It's all about the happiness.

No matter where you are right now in your occupational journey I can pretty much tell you that you'll never be satisfied. Work isn't like that.  You don't do the big project and then stand back and go, "Tada!"  If you are like most of us you say, "Cool.  That's done.  What's next?"  All the sturm und drang over the economy and the decimation of the photo industry mostly affects those who fear change.   And most of those who fear change are rooted into their fear by their own desires.  Bust up the feelings off desire and you break the cycle of soul decay and unhappiness.  It's like flossing.  You keep breaking up plaque deposits so the gum disease doesn't get you.

If your biggest desire is a good cup of coffee life will accommodate you pretty well.  If you must have a jet and a super model spouse and an island then desire might bitch slap you until you die.

In a post I put up several weeks ago I mentioned the Ruby Slippers.  At our core we are not photographers we're artists who've chosen, for now, to express ourselves with photographs.  The power comes from within.  Even if the media changes the art doesn't.  We just adapt to the new media.  We've had the power all along.  We just need to click our heals together and stop listening to the man behind the curtain.  We need to stop being paralyzed by the wicked witch of the west.  We need to stop looking for outside help and switch on that power.

I talk a lot about equipment but this whole game is really about seeing and sharing.  The equipment can make barriers.  The desire for equipment can make more barriers.  Just the right equipment can be transparent.  I'm migrating toward cheaper and cheaper gear because I believe more and more in my own power and less in the magic of the tool.  It's like learning to swim and slowly getting rid of the water wings.

The only real lessons I've ever learned are these:  Kindness matters.  Happiness comes from within.

Someone posted yesterday that even though I had a financially sucky year in 2009 that I was so optimistic.  Having made less money in 2009 sure gave me back a lot of my own time.  And I spent it in the pursuit of happiness.  Nice bargain, yes?

Edit:  Adding gear note:  Joe's coffee shop on South Congress Ave.  A small Mocha with whole milk.  Oh,  the camera?  That's an EP2 with an old 38mm 1.8 Pen F (film) lens from the late 1960's.


Paco said...

There is a fly on your coffee.

Awesome read. Thanks.

P.S I Also want to thank you for joining my page on Facebook, I'm honored.

- Paco

kirk tuck said...

He didn't drink too much. There was still plenty left for me :-)

Thanks for inviting me.

Martin Yeates said...

Kirk well said, at this rate you may even make the grade as a philosopher! and no, I'm being serious, thoroughly enjoyed the post keep em coming.

Gabor Gasztonyi said...

Just wondering Kirk what the effective focal length of that lens is on the EP2? Is it double at around 75mm or around 50mm considering that they were originally made for a half film frame?



Ben said...

Thanks for the desire lesson.
I'm hoping the EP2 will stem my desire for an M9... so far so good.
By the way I, almost bought an M6 years ago due to a certain somebody's reviews on Photonet. Went digital instead. Funny how desires go in circles.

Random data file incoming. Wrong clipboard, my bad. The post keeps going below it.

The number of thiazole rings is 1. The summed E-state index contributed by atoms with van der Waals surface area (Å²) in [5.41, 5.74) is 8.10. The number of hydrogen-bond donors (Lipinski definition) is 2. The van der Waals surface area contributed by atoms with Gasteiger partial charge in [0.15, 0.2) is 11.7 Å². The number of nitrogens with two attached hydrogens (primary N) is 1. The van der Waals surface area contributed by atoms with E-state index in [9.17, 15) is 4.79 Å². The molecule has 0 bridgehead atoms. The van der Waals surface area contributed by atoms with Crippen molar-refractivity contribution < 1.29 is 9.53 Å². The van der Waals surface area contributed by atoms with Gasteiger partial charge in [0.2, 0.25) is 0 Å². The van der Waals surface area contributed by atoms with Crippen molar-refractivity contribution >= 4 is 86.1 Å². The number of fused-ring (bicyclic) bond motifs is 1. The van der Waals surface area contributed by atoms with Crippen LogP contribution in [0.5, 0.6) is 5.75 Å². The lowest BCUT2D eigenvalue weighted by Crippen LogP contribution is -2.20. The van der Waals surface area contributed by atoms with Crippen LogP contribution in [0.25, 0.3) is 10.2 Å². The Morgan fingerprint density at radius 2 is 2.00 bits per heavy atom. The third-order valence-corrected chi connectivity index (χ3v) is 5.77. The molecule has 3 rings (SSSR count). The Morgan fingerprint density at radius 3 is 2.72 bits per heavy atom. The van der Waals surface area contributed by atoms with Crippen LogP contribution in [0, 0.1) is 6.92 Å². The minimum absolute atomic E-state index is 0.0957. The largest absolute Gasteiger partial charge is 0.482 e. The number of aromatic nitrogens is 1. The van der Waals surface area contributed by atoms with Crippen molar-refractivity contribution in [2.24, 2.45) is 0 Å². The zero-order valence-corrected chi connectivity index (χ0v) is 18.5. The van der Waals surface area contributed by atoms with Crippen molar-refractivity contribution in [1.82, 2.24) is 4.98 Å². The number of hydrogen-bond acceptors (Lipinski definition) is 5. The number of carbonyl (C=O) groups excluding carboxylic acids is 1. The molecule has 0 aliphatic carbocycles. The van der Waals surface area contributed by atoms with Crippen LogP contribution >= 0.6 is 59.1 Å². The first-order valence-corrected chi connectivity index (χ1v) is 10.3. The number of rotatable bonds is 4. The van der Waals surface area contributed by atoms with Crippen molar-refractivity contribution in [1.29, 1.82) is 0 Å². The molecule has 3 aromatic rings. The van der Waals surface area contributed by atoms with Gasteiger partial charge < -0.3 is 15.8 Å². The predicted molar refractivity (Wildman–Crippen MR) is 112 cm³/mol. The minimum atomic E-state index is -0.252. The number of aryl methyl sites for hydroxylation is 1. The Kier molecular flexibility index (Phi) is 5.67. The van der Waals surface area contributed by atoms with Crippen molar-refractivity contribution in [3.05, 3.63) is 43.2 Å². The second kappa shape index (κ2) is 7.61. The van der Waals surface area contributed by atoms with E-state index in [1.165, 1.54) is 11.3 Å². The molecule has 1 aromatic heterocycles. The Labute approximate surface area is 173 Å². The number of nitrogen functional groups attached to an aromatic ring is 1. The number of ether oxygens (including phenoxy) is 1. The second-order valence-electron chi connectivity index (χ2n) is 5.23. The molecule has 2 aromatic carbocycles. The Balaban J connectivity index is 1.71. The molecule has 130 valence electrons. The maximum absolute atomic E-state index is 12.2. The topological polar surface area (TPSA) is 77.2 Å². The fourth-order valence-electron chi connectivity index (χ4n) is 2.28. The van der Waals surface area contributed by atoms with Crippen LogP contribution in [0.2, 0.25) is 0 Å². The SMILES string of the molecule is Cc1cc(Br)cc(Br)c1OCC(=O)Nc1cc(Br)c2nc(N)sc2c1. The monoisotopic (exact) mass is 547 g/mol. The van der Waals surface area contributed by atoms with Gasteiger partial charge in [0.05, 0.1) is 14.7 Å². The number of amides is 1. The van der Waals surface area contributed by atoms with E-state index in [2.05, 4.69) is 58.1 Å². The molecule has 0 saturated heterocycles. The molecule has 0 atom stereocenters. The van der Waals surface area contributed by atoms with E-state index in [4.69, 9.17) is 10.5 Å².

Robert said...

Thats what I always say, your just so much more poetic.

AroundOmaha Photography said...

Photography today reminds me a lot of my father's farming business. Anyone can turn over some dirt, buy seeds and top notch fertilizer. They surely can! Yet the successful farmer is one who has both that ability and business smarts. My Dad is always watching for opportunities, finding tillable land and running figures in his head... and he's over 90 years old!

The technology is available to everyone but those who are successful will be "smart operators" who also have a vision. Just watch the strobist group shots that roll by on Flickr and after a while you can see who is really engaging and creating and who is merely cloning.

Add the ability to figure out not only the mechanical process, but the added dimensions of creativity and business smarts and the picture becomes pretty clear. I really HAVE to get your book on the business side. You are right on the mark with regard to attitude. Kindness and happiness matter more than tons of ability. Add work ethic to the mix and I think you have today's ruby slippers.

kirk tuck said...

I think my book, Commercial Photography Handbook, is one of two really good books on the business side of photography. The other is John Harrington's book. His is more of a reference work. Mine is a hands on narrative.......

Tom said...

Just found this blog via your Leica system review (it really has a life of its own, doesn't it?). Deeply contemplating the sources and causes of happiness is a hobby of mine, and I love your thoughts here. In the hustle of bustle of life, it's really easy to put your head down and mire yourself in the minutiae of daily/weekly/monthly tasks. One big reason I love photography is that it forces me to slow down and literally see, and if you are philosophical, this act quickly becomes metaphorical. I think you start to be able to separate what is real from what is contrived and to divide your perception into the actual and the imagined. I'm rambling . . . bottom line is that I don't see the downturn we've all experienced in the last few years as a crisis -- I see it as an opportunity. To choose another path.